When William Sharpe wrote his paper "The Arithmetic of Active Management," he demonstrated that active investors must earn the same rate of return as passive investors in aggregate. The difference was that the costs of active management would cause active investors to underperform passive investors as a whole. But how much does active management cost? Would you believe about $80 billion per year?
Professor Kenneth French studied this in his 2008 study "The Cost of Active Investing." French compared the costs of investing in U.S. stocks (fees, expenses and trading costs) with an estimate of costs if everyone invested passively. The difference is the cost of active management. Here's what he found:
- The value-weighted cost of all mutual funds (active and passive) fell from 2.08 percent of assets under management in 1980 to 0.95 percent in 2006. The decline is mostly explained by passive funds (including ETFs) increasing share from 1 percent to more than 12 percent.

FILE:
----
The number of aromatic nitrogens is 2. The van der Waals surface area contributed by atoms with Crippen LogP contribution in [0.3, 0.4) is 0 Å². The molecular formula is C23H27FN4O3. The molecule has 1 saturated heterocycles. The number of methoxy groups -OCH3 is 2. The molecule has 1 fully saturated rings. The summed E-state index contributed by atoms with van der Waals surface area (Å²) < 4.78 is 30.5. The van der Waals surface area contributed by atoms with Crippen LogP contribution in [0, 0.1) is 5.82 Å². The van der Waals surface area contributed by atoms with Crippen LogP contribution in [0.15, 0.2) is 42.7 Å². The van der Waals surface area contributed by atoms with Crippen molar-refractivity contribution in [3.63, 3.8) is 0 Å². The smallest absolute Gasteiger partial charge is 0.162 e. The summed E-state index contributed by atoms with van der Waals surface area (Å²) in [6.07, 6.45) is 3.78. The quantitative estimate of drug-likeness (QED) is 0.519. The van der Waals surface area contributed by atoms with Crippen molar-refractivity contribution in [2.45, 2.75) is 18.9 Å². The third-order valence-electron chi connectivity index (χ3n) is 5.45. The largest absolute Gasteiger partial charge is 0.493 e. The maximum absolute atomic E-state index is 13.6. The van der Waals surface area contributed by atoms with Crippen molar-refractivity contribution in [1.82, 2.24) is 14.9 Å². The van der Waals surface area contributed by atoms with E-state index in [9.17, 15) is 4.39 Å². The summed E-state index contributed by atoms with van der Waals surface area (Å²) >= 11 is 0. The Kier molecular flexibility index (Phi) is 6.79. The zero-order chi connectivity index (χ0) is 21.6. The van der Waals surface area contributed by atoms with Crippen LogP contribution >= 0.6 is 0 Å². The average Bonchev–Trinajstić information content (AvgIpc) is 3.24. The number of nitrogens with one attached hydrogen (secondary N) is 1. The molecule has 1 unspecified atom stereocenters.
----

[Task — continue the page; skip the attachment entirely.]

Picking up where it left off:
- As you would expect, institutional costs are dramatically lower. The value-weighted costs for institutions fell from 0.34 percent in 1980 to 0.23 percent in 2006. Institutional costs declined for two reasons. First, the costs they pay for active and passive investments declined. Second, institutions shifted a large portion of their U.S. equity holdings from active to passive.
- The average annual hedge fund fee was 4.26 percent of assets. The average for investors who buy through funds of hedge funds is 6.52 percent because they pay two layers of fees.
He also estimated that if all investors paid passive fees and there were no hedge funds, the cost of investing would have been just 0.09 percent. The difference between the actual and passive estimates measures the cost of active investing. Based on a market capitalization of about $12 trillion, active investors transfer about $80 billion annually from their own wallets to the purveyors of actively managed products and market makers.
It's important to note that despite the enormity of the costs, French's estimate may be too low. It doesn't account for the incremental burden of higher taxes incurred by active investors with taxable holdings.
French made the important observation that the cost of active investing is not a pure loss to society -- the price discovery activities of active managers improves the accuracy of financial prices and allows for an efficient allocation of capital. The good news for passive investors is that you get to be "free riders," benefiting from the activities of active managers without paying the costs.